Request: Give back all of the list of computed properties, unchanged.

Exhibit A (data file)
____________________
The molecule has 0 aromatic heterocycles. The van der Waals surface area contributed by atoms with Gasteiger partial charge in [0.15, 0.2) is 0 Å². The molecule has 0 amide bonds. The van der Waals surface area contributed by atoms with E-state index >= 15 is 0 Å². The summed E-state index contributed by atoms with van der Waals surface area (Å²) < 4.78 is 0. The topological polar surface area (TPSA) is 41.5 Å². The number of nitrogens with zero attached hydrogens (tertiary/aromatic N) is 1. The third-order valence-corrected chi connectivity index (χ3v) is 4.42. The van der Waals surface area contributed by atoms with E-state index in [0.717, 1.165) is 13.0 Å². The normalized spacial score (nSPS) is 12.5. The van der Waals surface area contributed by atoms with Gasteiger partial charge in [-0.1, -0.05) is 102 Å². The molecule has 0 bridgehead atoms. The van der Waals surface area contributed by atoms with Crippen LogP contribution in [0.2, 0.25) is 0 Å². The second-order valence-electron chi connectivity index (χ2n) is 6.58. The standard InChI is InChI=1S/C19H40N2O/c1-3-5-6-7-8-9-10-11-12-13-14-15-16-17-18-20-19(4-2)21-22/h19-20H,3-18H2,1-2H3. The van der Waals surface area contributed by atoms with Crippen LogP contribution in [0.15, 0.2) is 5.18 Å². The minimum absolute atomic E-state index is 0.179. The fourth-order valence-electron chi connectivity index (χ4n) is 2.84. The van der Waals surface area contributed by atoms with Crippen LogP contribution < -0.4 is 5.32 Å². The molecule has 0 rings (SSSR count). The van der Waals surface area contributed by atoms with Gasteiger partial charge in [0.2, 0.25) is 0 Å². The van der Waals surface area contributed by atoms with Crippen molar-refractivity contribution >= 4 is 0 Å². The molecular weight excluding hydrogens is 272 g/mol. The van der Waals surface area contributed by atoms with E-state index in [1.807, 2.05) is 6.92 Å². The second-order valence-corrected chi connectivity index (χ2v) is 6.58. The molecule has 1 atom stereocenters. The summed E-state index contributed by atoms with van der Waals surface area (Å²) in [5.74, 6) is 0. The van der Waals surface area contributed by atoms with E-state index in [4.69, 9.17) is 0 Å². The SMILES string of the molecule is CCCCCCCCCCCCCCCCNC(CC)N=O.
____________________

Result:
The molecule has 0 aromatic heterocycles. The van der Waals surface area contributed by atoms with Gasteiger partial charge in [0.15, 0.2) is 0 Å². The molecule has 0 amide bonds. The van der Waals surface area contributed by atoms with E-state index >= 15 is 0 Å². The summed E-state index contributed by atoms with van der Waals surface area (Å²) < 4.78 is 0. The topological polar surface area (TPSA) is 41.5 Å². The number of nitrogens with zero attached hydrogens (tertiary/aromatic N) is 1. The third-order valence-corrected chi connectivity index (χ3v) is 4.42. The van der Waals surface area contributed by atoms with E-state index in [0.717, 1.165) is 13.0 Å². The normalized spacial score (nSPS) is 12.5. The van der Waals surface area contributed by atoms with Gasteiger partial charge in [-0.1, -0.05) is 102 Å². The molecule has 0 bridgehead atoms. The van der Waals surface area contributed by atoms with Crippen LogP contribution in [0.2, 0.25) is 0 Å². The second-order valence-electron chi connectivity index (χ2n) is 6.58. The standard InChI is InChI=1S/C19H40N2O/c1-3-5-6-7-8-9-10-11-12-13-14-15-16-17-18-20-19(4-2)21-22/h19-20H,3-18H2,1-2H3. The van der Waals surface area contributed by atoms with Crippen LogP contribution in [0.15, 0.2) is 5.18 Å². The minimum absolute atomic E-state index is 0.179. The fourth-order valence-electron chi connectivity index (χ4n) is 2.84. The van der Waals surface area contributed by atoms with Crippen LogP contribution < -0.4 is 5.32 Å². The molecule has 0 rings (SSSR count). The van der Waals surface area contributed by atoms with Gasteiger partial charge in [0.2, 0.25) is 0 Å². The van der Waals surface area contributed by atoms with Crippen molar-refractivity contribution >= 4 is 0 Å². The molecular weight excluding hydrogens is 272 g/mol. The van der Waals surface area contributed by atoms with E-state index in [1.807, 2.05) is 6.92 Å². The second-order valence-corrected chi connectivity index (χ2v) is 6.58. The molecule has 1 atom stereocenters. The summed E-state index contributed by atoms with van der Waals surface area (Å²) in [5.74, 6) is 0. The van der Waals surface area contributed by atoms with E-state index in [4.69, 9.17) is 0 Å². The SMILES string of the molecule is CCCCCCCCCCCCCCCCNC(CC)N=O.